Are you on Facebook? I joined Facebook with a personal page a couple of years ago because I was curious about what it was all about. Here's what Facebook says about itself:
- There are more than 500 million active users, about 70% outside the United States
- The average user has 130 friends, is connected to 80 community pages, groups and events, and creates 90 pieces of content each month
- People spend over 700 billion minutes per month on Facebook
- About 50% of the active users log on to Facebook in any given day. People that use Facebook on their mobile devices are twice as active on Facebook than non-mobile users.
Wow! Pretty impressive.
How do you use Facebook? I use Facebook to stay up to date with a small group of friends and family through my personal page. It keeps me in the know about birthdays, new babies, weddings and other significant activities. My "Friend List" is relatively short as compared to the average user's 130 friends. A quick check of my friends' "Friend Lists" reveals a range of friends from 15-575. Can a person actually have 575 friends?
I log on to my personal Facebook page daily. Facebook recently changed what you see when you log in to your page. "Home" now brings you to a News Feed view of either "Top News" or "Most Recent". In the picture below you'll see that "Most Recent" is selected.
Facebook uses an algorithm to choose what you see in both "Top News" and "Most Recent". Oh yes, "Facebook Big Brother" is editing your information. Are you surprised? I certainly was when I heard about it. So to understand what you see and don't see it is important to know something about how the algorithm works.
- If you are not interacting with someone on your friend list you won't see his/her updates in your News Feeds. This is one way Facebook is helping us to weed out those who are "really" friends from those who are not. Interactions mean comments. So if you are not seeing any posts from someone you want to keep up with you should visit his/her profile page and post a comment. I know some of us like to observe, more than comment, but commenting is important in the Facebook world. You must comment, friends, to keep the updates coming.
- Facebook likes links better than updates. If you are posting links in your updates those updates will be ranked as more important that a mere update about who was at last night's party.
- If you frequently just visit someone's page without commenting (stalk) it will result in seeing photos of them in the upper right of your screen, but not news feeds or status updates from that person.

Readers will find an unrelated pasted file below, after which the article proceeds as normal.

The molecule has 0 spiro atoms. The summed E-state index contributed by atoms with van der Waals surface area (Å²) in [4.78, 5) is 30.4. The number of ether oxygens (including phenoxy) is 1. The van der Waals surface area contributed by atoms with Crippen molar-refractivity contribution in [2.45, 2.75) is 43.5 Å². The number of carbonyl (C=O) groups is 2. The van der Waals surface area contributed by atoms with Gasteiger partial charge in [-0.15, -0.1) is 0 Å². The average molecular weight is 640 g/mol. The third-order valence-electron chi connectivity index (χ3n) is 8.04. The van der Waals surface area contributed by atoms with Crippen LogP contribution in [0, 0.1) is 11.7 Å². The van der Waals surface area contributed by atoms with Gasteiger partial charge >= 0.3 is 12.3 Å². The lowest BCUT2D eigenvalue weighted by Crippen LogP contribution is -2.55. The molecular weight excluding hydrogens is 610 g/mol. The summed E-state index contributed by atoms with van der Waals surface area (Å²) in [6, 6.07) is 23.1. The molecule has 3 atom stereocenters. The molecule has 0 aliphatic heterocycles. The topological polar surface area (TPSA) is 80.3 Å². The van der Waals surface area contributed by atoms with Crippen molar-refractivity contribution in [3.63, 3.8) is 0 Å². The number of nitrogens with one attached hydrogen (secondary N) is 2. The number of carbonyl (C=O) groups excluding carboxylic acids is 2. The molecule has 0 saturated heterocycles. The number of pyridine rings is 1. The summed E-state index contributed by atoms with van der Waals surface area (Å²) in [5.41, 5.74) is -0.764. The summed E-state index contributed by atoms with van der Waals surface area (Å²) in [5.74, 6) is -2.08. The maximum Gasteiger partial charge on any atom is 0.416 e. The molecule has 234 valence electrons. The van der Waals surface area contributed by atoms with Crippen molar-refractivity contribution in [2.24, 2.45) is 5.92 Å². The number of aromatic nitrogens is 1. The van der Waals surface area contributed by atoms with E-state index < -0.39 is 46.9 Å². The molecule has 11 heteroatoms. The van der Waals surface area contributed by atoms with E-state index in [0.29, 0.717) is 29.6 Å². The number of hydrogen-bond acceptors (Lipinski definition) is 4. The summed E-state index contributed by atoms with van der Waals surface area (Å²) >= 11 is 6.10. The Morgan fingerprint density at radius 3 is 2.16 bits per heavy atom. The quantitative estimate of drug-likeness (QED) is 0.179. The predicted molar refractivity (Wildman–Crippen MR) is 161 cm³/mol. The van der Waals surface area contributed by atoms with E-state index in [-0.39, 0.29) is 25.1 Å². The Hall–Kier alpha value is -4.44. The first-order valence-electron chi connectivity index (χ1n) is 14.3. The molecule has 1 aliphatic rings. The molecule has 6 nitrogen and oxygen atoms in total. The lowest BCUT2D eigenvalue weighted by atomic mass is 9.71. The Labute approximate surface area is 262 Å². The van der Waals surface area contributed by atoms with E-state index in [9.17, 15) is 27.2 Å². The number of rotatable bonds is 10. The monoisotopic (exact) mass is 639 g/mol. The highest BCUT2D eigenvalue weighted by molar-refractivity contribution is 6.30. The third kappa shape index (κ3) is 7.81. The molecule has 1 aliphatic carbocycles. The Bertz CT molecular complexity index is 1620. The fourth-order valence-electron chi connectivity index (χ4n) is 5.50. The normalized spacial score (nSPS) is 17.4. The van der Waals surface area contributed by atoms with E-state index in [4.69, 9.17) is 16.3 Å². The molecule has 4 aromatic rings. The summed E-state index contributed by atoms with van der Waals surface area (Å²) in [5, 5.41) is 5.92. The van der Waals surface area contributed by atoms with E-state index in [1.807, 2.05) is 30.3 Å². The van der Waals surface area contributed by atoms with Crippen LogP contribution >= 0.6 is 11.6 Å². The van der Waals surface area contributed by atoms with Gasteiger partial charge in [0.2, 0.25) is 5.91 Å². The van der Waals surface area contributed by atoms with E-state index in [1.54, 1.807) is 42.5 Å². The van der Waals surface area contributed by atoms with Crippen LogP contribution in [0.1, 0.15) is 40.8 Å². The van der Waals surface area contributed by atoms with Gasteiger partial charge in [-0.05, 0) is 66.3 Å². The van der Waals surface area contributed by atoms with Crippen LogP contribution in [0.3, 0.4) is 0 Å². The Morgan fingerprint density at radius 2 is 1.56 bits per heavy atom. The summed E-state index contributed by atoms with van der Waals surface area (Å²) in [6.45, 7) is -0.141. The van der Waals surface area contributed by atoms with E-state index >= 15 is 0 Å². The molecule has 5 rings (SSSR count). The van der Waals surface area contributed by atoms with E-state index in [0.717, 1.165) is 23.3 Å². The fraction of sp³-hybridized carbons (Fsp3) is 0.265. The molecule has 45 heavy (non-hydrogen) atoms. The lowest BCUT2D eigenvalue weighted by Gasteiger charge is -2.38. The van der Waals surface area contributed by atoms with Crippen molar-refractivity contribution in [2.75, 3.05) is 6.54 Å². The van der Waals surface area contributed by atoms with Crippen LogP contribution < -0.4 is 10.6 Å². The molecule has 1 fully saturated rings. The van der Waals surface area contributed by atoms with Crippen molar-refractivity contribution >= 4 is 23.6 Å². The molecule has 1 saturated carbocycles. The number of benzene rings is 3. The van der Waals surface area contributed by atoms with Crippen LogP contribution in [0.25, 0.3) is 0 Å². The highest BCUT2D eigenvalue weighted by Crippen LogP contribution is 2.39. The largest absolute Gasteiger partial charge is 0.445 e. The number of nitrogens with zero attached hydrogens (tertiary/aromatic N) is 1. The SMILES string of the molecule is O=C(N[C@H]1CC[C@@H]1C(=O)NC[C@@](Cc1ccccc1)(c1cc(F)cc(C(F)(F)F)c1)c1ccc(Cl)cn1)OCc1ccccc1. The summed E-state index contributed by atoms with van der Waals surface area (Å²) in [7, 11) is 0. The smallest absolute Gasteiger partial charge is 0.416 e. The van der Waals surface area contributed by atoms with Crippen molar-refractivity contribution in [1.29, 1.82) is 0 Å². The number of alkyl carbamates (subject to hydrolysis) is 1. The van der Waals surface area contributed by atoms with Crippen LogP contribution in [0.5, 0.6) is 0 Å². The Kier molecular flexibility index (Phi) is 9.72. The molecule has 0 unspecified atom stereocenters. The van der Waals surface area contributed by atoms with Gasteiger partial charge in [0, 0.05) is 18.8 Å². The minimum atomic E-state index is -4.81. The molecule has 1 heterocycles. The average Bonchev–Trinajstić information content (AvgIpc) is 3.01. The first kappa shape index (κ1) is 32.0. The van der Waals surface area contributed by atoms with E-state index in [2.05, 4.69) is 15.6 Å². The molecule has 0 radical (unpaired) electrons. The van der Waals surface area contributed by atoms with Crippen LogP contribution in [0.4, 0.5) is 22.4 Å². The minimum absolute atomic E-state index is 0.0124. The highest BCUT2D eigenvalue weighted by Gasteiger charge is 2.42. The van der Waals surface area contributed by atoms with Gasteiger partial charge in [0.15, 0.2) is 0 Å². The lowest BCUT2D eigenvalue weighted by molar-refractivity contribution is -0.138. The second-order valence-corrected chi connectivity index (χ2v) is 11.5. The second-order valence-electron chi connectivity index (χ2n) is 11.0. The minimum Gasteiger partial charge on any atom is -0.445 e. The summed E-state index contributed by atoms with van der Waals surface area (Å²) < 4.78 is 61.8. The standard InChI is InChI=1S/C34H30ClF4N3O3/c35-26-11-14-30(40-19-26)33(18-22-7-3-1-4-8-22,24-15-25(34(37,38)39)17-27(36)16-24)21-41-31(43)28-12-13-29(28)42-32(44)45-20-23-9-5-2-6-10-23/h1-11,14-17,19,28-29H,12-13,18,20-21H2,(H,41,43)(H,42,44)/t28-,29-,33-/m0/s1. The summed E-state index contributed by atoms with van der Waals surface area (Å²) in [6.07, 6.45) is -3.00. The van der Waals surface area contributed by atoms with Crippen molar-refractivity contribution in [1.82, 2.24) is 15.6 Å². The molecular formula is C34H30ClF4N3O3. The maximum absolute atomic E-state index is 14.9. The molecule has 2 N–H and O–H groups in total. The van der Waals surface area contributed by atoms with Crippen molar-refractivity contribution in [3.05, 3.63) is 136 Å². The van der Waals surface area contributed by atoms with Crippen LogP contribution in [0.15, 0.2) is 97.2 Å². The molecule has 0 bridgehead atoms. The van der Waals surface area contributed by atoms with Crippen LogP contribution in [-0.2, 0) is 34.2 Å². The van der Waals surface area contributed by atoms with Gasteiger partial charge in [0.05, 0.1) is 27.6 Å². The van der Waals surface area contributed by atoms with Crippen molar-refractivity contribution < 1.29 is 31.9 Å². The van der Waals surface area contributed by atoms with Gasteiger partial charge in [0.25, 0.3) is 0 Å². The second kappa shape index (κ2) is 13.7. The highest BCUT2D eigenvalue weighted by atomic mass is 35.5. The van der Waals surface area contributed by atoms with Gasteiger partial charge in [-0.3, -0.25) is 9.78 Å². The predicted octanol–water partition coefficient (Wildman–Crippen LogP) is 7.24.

- Being tagged in pictures with others tells the algorithm who your friends are and will drive whose updates you see.
- Using chat impacts whether or not you see someone is online. The algorithm will show you those who are deemed to be your "best" friends or those with whom you have chatted online. Chatting could result in getting both chatters in each other's news feeds.
- The algorithm also drives the search engine. Best friends appear first in the search engine results.
Are you seeing updates from someone you don't want to see? You can edit your News Feed options. Go to the very bottom of your Home page and you will see the "Edit Options" link:
Learn More link found on the left side of the box under "Hide posts from" to learn all you want to know about additional edit options.
Interesting stuff, right? Now let's talk about privacy. Privacy is something we need to stay on top of with Facebook. Facebook is all about data mining and as a result they try to keep all the information we post on Facebook as open and public as possible. Things are always changing on Facebook and sometimes they make changes without telling us. Should you worry about it? Well, "worry" is perhaps too strong of a word, but vigilance is prudent. Periodically you'll want to review your privacy selections to be sure they are what you want them to be. You can always access your privacy options from the Account drop down in the top right corner of your Facebook page.
You may have noticed that many businesses, organizations and even blogs, like Just One Donna! are setting up Facebook pages. These pages are otherwise known as Fan Pages. I'm still in the process of setting up my Fan page and just last week, Facebook made significant changes to how Fan pages look and work, so how I will be using the page is yet to be determined. For now I view the Facebook Just One Donna! page as an extension of my blog. I'd love for you to visit and become a fan. Unlike my personal Facebook page I'm looking for many, many fans for Just One Donna!
"How do I become a fan?" you ask. If you look over at the top of the right column on this blog page you'll see a Facebook "Like" button.
Clicking on the "Like" button connects you as a fan to my Just One Donna! Facebook page and you then become part of the Just One Donna! network. That's what social media is all about.
Are you one of the 500 million active Facebook users? Is your personal Friend List short, like mine, or do you have a posse of friends?
Whether you are a frequent or reluctant Facebook user, remember, comments are important...on Facebook...and here, on Just One Donna!
Your Facebook friend,
Read other posts in this Social Media Series: